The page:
Summer storms are a fact of life where I live. They seem to pop up out of a clear blue sky. This one is no exception. I hear it first, a low rumble in the distance outside my window. There it is, a vast cumulus tower, its curves bright white in the sun, its top sheared off in high-level wind. A look at the radar shows we’ll probably be in its path.
When the sky grows dark I go outside to watch its progress. The soaring thunderclouds are invisible now, the sky a lumpy deep grey blanket except for that ragged leading edge, like fingers dragging a cloak of cloud in their wake. Lightning flashes all around me, sometimes high up in the cloud, making it light up inside, sometimes a spear of brilliance stabbing into the ground.
I count the seconds for the thunder. One… two… and then the rolling bouncing rumble like a bowling ball in the gutter. Or the sharp ear-bursting cymbal crash followed by a drum roll.
The very air is electric, making my skin tingle. There is no wind down here, but there is up there. The finger fragments have passed me, heading for the sea. Now the first heavy drops of rain begin to fall, leaving a polka dot pattern on the hot paving. And with the rain comes the wind, bending the palm trees and swirling around the veranda.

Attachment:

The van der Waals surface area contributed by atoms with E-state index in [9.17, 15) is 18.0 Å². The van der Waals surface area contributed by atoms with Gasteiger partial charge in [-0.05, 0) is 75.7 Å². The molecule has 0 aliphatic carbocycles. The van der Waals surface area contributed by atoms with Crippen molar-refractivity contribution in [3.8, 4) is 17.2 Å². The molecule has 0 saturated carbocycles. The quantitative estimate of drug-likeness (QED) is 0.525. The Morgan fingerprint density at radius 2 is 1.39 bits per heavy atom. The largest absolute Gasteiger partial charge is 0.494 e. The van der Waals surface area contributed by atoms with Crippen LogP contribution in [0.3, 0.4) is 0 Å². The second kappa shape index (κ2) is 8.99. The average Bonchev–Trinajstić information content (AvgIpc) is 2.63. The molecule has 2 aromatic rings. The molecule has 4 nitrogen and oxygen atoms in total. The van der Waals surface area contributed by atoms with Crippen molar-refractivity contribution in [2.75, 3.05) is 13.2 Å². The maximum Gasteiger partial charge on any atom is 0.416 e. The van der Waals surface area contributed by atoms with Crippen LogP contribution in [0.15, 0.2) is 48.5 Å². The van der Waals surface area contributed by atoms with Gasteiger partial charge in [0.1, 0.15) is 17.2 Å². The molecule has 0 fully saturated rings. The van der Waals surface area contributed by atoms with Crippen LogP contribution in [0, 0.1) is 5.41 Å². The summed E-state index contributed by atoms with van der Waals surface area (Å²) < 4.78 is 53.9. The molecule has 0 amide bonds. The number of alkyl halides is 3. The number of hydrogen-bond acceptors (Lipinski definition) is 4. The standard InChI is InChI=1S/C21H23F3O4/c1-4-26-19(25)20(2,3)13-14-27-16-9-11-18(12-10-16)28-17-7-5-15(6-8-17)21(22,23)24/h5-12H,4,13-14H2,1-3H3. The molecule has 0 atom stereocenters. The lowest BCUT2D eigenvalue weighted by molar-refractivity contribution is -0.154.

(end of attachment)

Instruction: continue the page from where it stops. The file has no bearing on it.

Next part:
I retreat under cover and watch the sky show as the storm surrounds us with noise and fury. Bolt after bolt of lightning hurtles down, thunder bangs and crashes while the rain beats down with an added timpani of hail.
The seconds between the lightning bolts and the thunder lengthen. The storm is gone almost as quickly as it developed, leaving 22mm of rain in as many minutes.
Not long after, the sun breaks through, bright as a searchlight on the trees. Of course there’ll be a rainbow. And there is, along with a brilliant sunset.